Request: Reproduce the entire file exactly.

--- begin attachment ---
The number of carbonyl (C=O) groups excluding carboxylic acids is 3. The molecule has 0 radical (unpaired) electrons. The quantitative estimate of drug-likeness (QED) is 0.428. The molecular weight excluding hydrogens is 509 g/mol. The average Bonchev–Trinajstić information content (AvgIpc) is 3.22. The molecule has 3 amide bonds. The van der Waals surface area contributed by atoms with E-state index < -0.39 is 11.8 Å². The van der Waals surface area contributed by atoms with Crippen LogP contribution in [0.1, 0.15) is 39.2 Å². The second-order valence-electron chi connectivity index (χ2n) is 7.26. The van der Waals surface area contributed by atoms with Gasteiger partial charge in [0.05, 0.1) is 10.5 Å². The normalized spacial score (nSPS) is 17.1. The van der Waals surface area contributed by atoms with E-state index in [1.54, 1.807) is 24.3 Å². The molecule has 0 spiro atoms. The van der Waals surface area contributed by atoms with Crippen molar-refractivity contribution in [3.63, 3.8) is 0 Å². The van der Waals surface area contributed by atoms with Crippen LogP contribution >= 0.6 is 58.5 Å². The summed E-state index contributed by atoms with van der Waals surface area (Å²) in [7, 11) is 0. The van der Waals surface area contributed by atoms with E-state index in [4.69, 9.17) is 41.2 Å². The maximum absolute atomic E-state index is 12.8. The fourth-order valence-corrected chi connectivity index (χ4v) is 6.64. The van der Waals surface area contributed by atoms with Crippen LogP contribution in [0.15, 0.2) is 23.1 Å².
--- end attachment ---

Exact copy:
The number of carbonyl (C=O) groups excluding carboxylic acids is 3. The molecule has 0 radical (unpaired) electrons. The quantitative estimate of drug-likeness (QED) is 0.428. The molecular weight excluding hydrogens is 509 g/mol. The average Bonchev–Trinajstić information content (AvgIpc) is 3.22. The molecule has 3 amide bonds. The van der Waals surface area contributed by atoms with E-state index < -0.39 is 11.8 Å². The van der Waals surface area contributed by atoms with Crippen LogP contribution in [0.1, 0.15) is 39.2 Å². The second-order valence-electron chi connectivity index (χ2n) is 7.26. The van der Waals surface area contributed by atoms with Gasteiger partial charge in [0.05, 0.1) is 10.5 Å². The normalized spacial score (nSPS) is 17.1. The van der Waals surface area contributed by atoms with E-state index in [1.54, 1.807) is 24.3 Å². The molecule has 0 spiro atoms. The van der Waals surface area contributed by atoms with Crippen molar-refractivity contribution in [3.63, 3.8) is 0 Å². The van der Waals surface area contributed by atoms with Crippen LogP contribution >= 0.6 is 58.5 Å². The summed E-state index contributed by atoms with van der Waals surface area (Å²) in [7, 11) is 0. The van der Waals surface area contributed by atoms with E-state index in [4.69, 9.17) is 41.2 Å². The maximum absolute atomic E-state index is 12.8. The fourth-order valence-corrected chi connectivity index (χ4v) is 6.64. The van der Waals surface area contributed by atoms with Crippen LogP contribution in [0.15, 0.2) is 23.1 Å².